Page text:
2024 Children’s Legislative Agenda Ready for Lawmakers’ Consideration
FOR IMMEDIATE RELEASE
Contact: Joe Dorman, CEO – Oklahoma Institute for Child Advocacy
Telephone: (405) 833-1117
Jay Paul Gumm, Director of Policy & Communications
Telephone: (405) 600-0290
OKLAHOMA CITY – The Oklahoma Institute for Child Advocacy (OICA) has finalized its 2024 Children’s Legislative Agenda for consideration by the state’s lawmakers. Approved by the OICA Board of Directors this week, the agenda outlines the organization’s goals and presents lawmakers with a roadmap to make Oklahoma an even better state for its children.
“Advocates from across the state came together during our annual Fall Forum to discuss a wide range of issues relating to children,” said Joe Dorman, OICA’s CEO. “While this is an ambitious agenda, we believe each component of it is critical to improving the lives of our most important resource.”
From the input from child advocates, the OICA Board of Directors considered the suggestions and coalesced them into recommendations divided into four specific categories: Child Abuse Prevention & Child Safety Measures; Access to Children’s Support Programs; Child Trafficking, Counseling, Mental Health, and Learning Loss; and, Deprived and Justice Involved Youth.
A focus of the Children’s Legislative Agenda this year is implementation of the recommendations made by Governor Stitt’s Child Welfare Task Force (CWTF), especially as the recommendations relate “directly to the improvement of quality of life for those children burdened by poverty, family substance abuse, and adverse childhood experiences (ACEs).”
OICA encourages lawmakers to continue funding of one of the organization’s legislative victories last year, the “Double Up Oklahoma” program, which matches the value of Supplemental Nutrition Assistance Program (SNAP) dollars spent at participating farmers markets and grocery stores to promote healthy food choices among lower-income households and families.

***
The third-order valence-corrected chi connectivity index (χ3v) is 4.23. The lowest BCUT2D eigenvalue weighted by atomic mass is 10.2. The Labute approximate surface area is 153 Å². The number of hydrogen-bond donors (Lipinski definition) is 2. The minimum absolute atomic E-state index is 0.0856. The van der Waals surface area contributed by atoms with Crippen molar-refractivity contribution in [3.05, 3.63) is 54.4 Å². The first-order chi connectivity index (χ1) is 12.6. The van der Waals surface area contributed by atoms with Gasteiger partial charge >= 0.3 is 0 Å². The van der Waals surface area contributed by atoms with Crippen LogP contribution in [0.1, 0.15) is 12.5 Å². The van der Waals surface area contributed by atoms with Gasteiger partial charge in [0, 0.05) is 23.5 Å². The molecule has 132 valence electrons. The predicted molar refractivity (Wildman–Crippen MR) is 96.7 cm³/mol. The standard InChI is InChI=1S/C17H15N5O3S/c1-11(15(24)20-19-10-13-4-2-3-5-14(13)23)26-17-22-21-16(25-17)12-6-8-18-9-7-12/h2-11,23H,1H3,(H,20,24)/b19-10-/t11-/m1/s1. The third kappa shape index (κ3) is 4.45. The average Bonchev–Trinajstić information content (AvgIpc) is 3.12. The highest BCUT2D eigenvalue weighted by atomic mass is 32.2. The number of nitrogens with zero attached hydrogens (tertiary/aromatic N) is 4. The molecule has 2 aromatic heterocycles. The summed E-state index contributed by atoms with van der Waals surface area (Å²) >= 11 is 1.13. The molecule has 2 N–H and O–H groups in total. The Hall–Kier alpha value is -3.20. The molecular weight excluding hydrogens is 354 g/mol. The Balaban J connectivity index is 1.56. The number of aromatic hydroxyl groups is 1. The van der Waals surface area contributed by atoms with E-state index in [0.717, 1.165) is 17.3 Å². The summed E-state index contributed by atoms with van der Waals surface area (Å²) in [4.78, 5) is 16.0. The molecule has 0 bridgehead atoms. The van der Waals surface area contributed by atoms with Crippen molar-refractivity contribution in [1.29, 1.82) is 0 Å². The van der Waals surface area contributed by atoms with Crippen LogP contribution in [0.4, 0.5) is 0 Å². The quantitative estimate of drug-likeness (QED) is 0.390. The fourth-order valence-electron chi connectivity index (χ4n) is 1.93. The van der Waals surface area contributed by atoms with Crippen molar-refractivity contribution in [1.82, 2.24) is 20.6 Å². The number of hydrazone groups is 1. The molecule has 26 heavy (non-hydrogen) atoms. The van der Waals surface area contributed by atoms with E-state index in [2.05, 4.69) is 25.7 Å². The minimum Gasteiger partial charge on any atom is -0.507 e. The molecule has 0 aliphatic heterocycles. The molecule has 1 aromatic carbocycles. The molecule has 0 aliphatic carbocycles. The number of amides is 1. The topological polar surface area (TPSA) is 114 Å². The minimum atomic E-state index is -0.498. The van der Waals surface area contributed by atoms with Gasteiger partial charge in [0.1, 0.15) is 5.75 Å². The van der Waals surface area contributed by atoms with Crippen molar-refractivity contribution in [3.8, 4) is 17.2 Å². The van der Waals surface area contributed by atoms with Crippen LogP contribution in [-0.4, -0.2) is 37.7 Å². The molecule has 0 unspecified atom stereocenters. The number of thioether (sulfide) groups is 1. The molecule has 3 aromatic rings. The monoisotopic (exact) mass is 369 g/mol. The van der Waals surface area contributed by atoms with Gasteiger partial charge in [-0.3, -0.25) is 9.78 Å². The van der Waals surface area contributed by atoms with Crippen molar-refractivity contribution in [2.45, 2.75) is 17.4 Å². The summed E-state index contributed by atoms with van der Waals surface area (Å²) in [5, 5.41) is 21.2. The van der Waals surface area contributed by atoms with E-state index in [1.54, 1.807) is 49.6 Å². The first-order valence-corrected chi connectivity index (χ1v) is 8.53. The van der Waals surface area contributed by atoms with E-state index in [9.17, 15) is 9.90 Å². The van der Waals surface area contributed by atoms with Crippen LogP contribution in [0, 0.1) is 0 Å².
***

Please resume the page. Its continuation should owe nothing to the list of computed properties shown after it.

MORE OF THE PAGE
The organization reiterated its support for passage and funding of the Family Representation and Advocacy Act. That measure would help ensure that “children and indigent parents, legal guardians and, Indian custodians in deprived child actions brought by the state” have access to high quality legal representation.
The “Handle with Care” concept to “boost trauma-informed training for those who might come in contact with children who have or are enduring adverse childhood events (ACEs), to ensure those children who have endured trauma are, indeed, handled with care” also was supported by advocates in the Children’s Legislative Agenda.
Advocates expressed support for social media safety education, to help reduce the incidents of human trafficking, increasing the number of school counselors and mental health professionals across the state, and opposition to weaking the state’s child labor laws.
In addition, advocates asserted that the legal system is the entity in which children in the most dire situations should be able to find the protection they deserve. For those who are deprived, abused, or justice-involved, the judiciary is where critical decisions are made; as such, lawmakers and advocates have special responsibilities to ensure the regulatory and statutory structure is such that children’s best interests are paramount in the decisions being made.
“This represents only a portion of the recommendations made by advocates and our Board of Directors,” Dorman related. “The entire agenda is available to the public on our website, located at https://oica.org/. Also, the agenda will be shared with lawmakers in hopes many of these proposals are included in bills for 2024, and that those already under consideration are passed into law.”
Release of the annual Children’s Legislative Agenda is the final action the organization takes each year in preparation for the next. This year’s agenda is special as it is the last event of OICA during its 40th Anniversary year. OICA celebrated four decades since child advocates established the organization to be an independent watchdog on state government in the aftermath of the child welfare scandal brought to light in the Gannett report, “Oklahoma Shame.” That report can also be found on OICA’s website.
To kick off the new year, OICA will host its Legislative Learning Lab on Jan. 31, Feb 1, 2, and 5. The organization’s Advocacy Day at the Capitol will be March 12. For the latest information on these events, refer to the OICA website.